Not just for Christmas
by SANDI MILLER
17th October 2018
Pictured: Veroncia Holland, Doug Evans and Sally Brennan
RESIDENTS of Christmas Hills have had their concerns heard regarding the consultation process around the Melbourne Water land disposal with Lisa Neville, Minister for Water calling on Melbourne Water to extend their consultation period.
As reported in the June Diary, the community are concerned that Melbourne Water is taking a short-term view of the divestment of 1,000Ha of land being sold off, now that the decision has been made not to construct the Watsons Creek Storage Reservoir (WCSR).
Melbourne Water met with residents in May seeking community input into how the land should be configured and which zoning would be most appropriate for the land.
Local residents and representatives of the Christmas Hills Landcare Group, Veronica Holland and Doug Evans spoke with the Diary and said that the consultation since the May public forums and their subsequent Melbourne Water Options Development Report — Christmas Hills Land Use Study (ODR) has been non-existent.
“Just deathly silence,” said Ms Holland.
However, she said that Nillumbik Council has been put in a “wonderful report that just outlines all the planning regulations that don’t seem to be mentioned in Melbourne Water’s report”.
“It starts off by saying that the land can only be sold once, so you have to be sure that the use of the land before you sell it is what you want it to be into the future,” Ms Holland said.
The Council’s Draft Assessment report highlights what it says are a number of deficiencies that are evident in the ODR. When the document was tabled at the Nillumbik Futures Committee meeting, the Council heard how the “ODR outlined the key considerations that have informed the development of the, largely residential-led, land use options proposed for the ‘study area’”.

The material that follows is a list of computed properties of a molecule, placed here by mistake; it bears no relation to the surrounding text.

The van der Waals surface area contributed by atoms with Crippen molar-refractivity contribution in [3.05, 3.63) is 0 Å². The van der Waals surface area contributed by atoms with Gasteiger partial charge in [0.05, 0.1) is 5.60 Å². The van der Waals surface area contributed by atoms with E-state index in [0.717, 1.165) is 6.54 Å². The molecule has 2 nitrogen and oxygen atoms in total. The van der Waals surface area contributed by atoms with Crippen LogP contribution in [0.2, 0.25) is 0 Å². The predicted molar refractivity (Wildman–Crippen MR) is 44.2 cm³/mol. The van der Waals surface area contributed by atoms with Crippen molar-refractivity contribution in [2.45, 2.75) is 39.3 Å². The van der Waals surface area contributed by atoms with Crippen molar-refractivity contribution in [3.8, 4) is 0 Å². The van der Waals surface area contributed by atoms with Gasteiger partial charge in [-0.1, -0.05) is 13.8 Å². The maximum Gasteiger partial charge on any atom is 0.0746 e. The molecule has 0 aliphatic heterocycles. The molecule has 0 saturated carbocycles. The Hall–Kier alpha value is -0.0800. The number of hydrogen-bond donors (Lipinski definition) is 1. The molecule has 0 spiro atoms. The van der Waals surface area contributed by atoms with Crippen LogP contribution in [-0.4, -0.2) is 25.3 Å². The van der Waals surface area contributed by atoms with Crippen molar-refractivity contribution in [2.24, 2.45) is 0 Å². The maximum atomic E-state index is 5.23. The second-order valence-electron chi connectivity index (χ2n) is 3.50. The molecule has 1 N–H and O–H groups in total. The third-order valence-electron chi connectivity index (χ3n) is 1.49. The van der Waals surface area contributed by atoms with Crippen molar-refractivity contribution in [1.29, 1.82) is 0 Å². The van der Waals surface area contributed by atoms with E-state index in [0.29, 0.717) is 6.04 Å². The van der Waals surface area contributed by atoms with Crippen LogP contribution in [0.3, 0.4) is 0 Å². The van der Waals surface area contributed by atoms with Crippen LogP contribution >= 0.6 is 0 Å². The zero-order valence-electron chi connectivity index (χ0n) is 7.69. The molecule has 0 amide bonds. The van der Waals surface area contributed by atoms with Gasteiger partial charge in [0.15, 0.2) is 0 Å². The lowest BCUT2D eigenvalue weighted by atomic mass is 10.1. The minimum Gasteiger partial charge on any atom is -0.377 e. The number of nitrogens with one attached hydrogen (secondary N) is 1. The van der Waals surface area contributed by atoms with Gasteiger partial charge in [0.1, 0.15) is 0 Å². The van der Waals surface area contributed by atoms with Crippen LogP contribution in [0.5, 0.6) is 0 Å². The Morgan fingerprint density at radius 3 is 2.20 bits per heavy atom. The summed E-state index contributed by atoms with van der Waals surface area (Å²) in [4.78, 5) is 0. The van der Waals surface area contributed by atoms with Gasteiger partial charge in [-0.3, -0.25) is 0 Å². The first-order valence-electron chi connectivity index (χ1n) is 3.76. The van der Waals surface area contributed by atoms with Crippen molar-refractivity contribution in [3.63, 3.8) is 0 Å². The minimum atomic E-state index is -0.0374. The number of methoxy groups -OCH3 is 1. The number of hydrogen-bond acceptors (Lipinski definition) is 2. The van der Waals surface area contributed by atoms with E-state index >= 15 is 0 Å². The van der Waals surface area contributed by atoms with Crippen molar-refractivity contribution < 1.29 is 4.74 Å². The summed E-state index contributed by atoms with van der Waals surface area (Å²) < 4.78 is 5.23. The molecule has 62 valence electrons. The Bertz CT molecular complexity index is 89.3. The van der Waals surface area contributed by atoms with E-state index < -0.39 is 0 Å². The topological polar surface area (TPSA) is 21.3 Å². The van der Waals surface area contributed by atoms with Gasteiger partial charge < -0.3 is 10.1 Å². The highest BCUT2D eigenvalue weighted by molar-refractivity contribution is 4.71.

“Council’s draft Assessment Report highlights concern with the lack of evidence to demonstrate how Melbourne Water has considered and is seeking to implement key State Green Wedge policies and objectives.
“Further, there are a number of statutory planning concerns about implementing the residential outcomes shown in the ODR” the meeting’s minutes note.
Nillumbik Councillor Jane Ashton spoke to the Diary at the time of the July meeting and said that Melbourne Water need to “look higher-level, they have to look to what the State Government is saying about Green Wedges moving into the future.
“We think what they have done is pretty simplistic, if they define ‘best use’ basically meaning how many residential blocks can you get in there, we think ‘best use’ is not that, it is preserving Ponylands and Wanneroo and Rob Roy.
“I love Christmas Hills, it is an absolute microcosm of what the Green Wedge can be — you’ve got all these amenities, you have got walking trails and tracks, you’ve got a sailing club — how many people have got a sailing club like that with views like that?”
Mr Evans said that Melbourne Water’s approach “appears to be a shorter term outlook than what the community wants, which is longer term — how do we protect the values of this place for the long term?”
“How do we protect the potential for agriculture and contributing to Melbourne’s food bowl for the long term?
“How do we protect what community values here in the long term?
“Whereas Melbourne Water ’s approach, from our increasingly cynical point of view, has been a shorter term, ‘what is in it for us quick, which is how do we get more houses in there and make more money’,” he said.
He and Ms Holland say the current community have a feeling of stewardship over this place, “it’s not something to be exploited, it is something to be appreciated and protected forever”.
“Chop it up and put a house on it and you have lost that potential forever, keep it as big as possible and use it in ways that don’t preclude agriculture in the future is much better,” he said.
Sally Brennan is the Labor candidate for Eildon, which includes Christmas Hills, in the forthcoming State election.
Ms Brennan has met with local residents and raised the community’s concerns directly with the Minister for Water and she is calling on Melbourne Water to engage further with the community to understand these views.